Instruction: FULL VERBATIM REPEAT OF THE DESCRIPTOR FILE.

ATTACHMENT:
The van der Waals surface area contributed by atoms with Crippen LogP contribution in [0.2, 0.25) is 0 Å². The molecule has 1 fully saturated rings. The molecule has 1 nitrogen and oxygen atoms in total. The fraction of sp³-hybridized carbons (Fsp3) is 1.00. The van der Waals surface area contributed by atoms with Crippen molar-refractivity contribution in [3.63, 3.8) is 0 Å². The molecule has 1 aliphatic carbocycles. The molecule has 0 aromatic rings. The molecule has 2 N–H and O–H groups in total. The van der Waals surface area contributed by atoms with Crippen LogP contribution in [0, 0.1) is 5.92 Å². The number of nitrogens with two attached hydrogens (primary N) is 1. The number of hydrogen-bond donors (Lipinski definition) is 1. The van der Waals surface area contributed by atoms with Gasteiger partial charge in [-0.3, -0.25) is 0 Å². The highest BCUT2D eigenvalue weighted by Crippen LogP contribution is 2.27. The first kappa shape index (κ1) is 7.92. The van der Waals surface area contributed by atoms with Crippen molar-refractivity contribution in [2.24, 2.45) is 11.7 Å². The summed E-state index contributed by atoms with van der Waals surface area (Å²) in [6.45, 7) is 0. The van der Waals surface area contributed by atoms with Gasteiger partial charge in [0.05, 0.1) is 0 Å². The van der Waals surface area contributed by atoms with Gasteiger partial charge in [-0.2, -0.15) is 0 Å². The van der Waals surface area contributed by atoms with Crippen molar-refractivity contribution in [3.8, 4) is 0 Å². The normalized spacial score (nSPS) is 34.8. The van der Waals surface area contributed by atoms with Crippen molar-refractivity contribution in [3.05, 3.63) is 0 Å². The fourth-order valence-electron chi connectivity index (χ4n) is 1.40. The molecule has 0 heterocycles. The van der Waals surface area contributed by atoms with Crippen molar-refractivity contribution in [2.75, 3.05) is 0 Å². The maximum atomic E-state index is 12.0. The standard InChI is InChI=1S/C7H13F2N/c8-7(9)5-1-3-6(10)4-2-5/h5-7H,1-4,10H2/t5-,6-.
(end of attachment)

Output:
The van der Waals surface area contributed by atoms with Crippen LogP contribution in [0.2, 0.25) is 0 Å². The molecule has 1 fully saturated rings. The molecule has 1 nitrogen and oxygen atoms in total. The fraction of sp³-hybridized carbons (Fsp3) is 1.00. The van der Waals surface area contributed by atoms with Crippen molar-refractivity contribution in [3.63, 3.8) is 0 Å². The molecule has 1 aliphatic carbocycles. The molecule has 0 aromatic rings. The molecule has 2 N–H and O–H groups in total. The van der Waals surface area contributed by atoms with Crippen LogP contribution in [0, 0.1) is 5.92 Å². The number of nitrogens with two attached hydrogens (primary N) is 1. The number of hydrogen-bond donors (Lipinski definition) is 1. The van der Waals surface area contributed by atoms with Gasteiger partial charge in [-0.3, -0.25) is 0 Å². The highest BCUT2D eigenvalue weighted by Crippen LogP contribution is 2.27. The first kappa shape index (κ1) is 7.92. The van der Waals surface area contributed by atoms with Crippen molar-refractivity contribution in [2.24, 2.45) is 11.7 Å². The summed E-state index contributed by atoms with van der Waals surface area (Å²) in [6.45, 7) is 0. The van der Waals surface area contributed by atoms with Gasteiger partial charge in [0.05, 0.1) is 0 Å². The van der Waals surface area contributed by atoms with Gasteiger partial charge in [-0.2, -0.15) is 0 Å². The van der Waals surface area contributed by atoms with Crippen molar-refractivity contribution in [3.8, 4) is 0 Å². The normalized spacial score (nSPS) is 34.8. The van der Waals surface area contributed by atoms with Crippen molar-refractivity contribution in [3.05, 3.63) is 0 Å². The fourth-order valence-electron chi connectivity index (χ4n) is 1.40. The molecule has 0 heterocycles. The van der Waals surface area contributed by atoms with Crippen molar-refractivity contribution in [2.75, 3.05) is 0 Å². The maximum atomic E-state index is 12.0. The standard InChI is InChI=1S/C7H13F2N/c8-7(9)5-1-3-6(10)4-2-5/h5-7H,1-4,10H2/t5-,6-.